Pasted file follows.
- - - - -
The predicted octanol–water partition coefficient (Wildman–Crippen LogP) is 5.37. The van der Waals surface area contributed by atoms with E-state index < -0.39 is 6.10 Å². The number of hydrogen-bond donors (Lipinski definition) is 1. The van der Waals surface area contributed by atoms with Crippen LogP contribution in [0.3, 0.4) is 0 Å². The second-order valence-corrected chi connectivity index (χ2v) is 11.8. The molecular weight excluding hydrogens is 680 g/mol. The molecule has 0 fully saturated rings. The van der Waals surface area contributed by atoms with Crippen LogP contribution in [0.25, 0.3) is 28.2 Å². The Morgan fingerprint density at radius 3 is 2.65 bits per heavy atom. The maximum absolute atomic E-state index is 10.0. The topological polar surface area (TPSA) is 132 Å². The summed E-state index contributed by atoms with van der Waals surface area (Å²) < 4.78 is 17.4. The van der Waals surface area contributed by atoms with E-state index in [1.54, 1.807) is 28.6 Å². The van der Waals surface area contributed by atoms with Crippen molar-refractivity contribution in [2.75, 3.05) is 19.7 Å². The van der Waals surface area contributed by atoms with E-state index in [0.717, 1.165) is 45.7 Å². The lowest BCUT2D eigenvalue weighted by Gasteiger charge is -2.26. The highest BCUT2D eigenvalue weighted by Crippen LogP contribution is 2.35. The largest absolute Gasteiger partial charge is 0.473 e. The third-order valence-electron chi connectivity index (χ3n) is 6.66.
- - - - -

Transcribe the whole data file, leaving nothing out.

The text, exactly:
The predicted octanol–water partition coefficient (Wildman–Crippen LogP) is 5.37. The van der Waals surface area contributed by atoms with E-state index < -0.39 is 6.10 Å². The number of hydrogen-bond donors (Lipinski definition) is 1. The van der Waals surface area contributed by atoms with Crippen LogP contribution in [0.3, 0.4) is 0 Å². The second-order valence-corrected chi connectivity index (χ2v) is 11.8. The molecular weight excluding hydrogens is 680 g/mol. The molecule has 0 fully saturated rings. The van der Waals surface area contributed by atoms with Crippen LogP contribution in [0.25, 0.3) is 28.2 Å². The Morgan fingerprint density at radius 3 is 2.65 bits per heavy atom. The maximum absolute atomic E-state index is 10.0. The topological polar surface area (TPSA) is 132 Å². The summed E-state index contributed by atoms with van der Waals surface area (Å²) < 4.78 is 17.4. The van der Waals surface area contributed by atoms with E-state index in [1.54, 1.807) is 28.6 Å². The van der Waals surface area contributed by atoms with Crippen molar-refractivity contribution in [2.75, 3.05) is 19.7 Å². The van der Waals surface area contributed by atoms with E-state index in [0.717, 1.165) is 45.7 Å². The lowest BCUT2D eigenvalue weighted by Gasteiger charge is -2.26. The highest BCUT2D eigenvalue weighted by Crippen LogP contribution is 2.35. The largest absolute Gasteiger partial charge is 0.473 e. The third-order valence-electron chi connectivity index (χ3n) is 6.66.